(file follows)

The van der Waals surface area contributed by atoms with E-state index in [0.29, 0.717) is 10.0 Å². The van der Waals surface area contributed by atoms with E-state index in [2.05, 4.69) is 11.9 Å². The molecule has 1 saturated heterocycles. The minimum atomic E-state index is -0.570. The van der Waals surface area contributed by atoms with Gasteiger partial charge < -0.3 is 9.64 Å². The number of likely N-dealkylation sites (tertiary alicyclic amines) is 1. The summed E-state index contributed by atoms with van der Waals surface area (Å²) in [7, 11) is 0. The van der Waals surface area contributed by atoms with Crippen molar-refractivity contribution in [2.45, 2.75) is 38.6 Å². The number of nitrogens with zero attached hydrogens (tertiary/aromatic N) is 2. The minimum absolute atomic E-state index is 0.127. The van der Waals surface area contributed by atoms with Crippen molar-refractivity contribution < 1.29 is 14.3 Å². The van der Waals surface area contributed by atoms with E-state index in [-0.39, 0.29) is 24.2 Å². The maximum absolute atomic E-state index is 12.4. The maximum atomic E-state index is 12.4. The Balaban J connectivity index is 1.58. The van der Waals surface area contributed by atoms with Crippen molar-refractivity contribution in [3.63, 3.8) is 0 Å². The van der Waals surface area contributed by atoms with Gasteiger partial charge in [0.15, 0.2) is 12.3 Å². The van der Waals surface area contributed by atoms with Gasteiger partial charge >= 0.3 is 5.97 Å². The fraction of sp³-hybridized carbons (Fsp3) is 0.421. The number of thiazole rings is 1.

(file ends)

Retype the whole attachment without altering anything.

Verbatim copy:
The van der Waals surface area contributed by atoms with E-state index in [0.29, 0.717) is 10.0 Å². The van der Waals surface area contributed by atoms with E-state index in [2.05, 4.69) is 11.9 Å². The molecule has 1 saturated heterocycles. The minimum atomic E-state index is -0.570. The van der Waals surface area contributed by atoms with Gasteiger partial charge < -0.3 is 9.64 Å². The number of likely N-dealkylation sites (tertiary alicyclic amines) is 1. The summed E-state index contributed by atoms with van der Waals surface area (Å²) in [7, 11) is 0. The van der Waals surface area contributed by atoms with Crippen molar-refractivity contribution in [2.45, 2.75) is 38.6 Å². The number of nitrogens with zero attached hydrogens (tertiary/aromatic N) is 2. The minimum absolute atomic E-state index is 0.127. The van der Waals surface area contributed by atoms with Crippen molar-refractivity contribution < 1.29 is 14.3 Å². The van der Waals surface area contributed by atoms with E-state index in [-0.39, 0.29) is 24.2 Å². The maximum absolute atomic E-state index is 12.4. The maximum atomic E-state index is 12.4. The Balaban J connectivity index is 1.58. The van der Waals surface area contributed by atoms with Crippen molar-refractivity contribution in [3.63, 3.8) is 0 Å². The van der Waals surface area contributed by atoms with Gasteiger partial charge in [0.15, 0.2) is 12.3 Å². The van der Waals surface area contributed by atoms with Gasteiger partial charge >= 0.3 is 5.97 Å². The fraction of sp³-hybridized carbons (Fsp3) is 0.421. The number of thiazole rings is 1.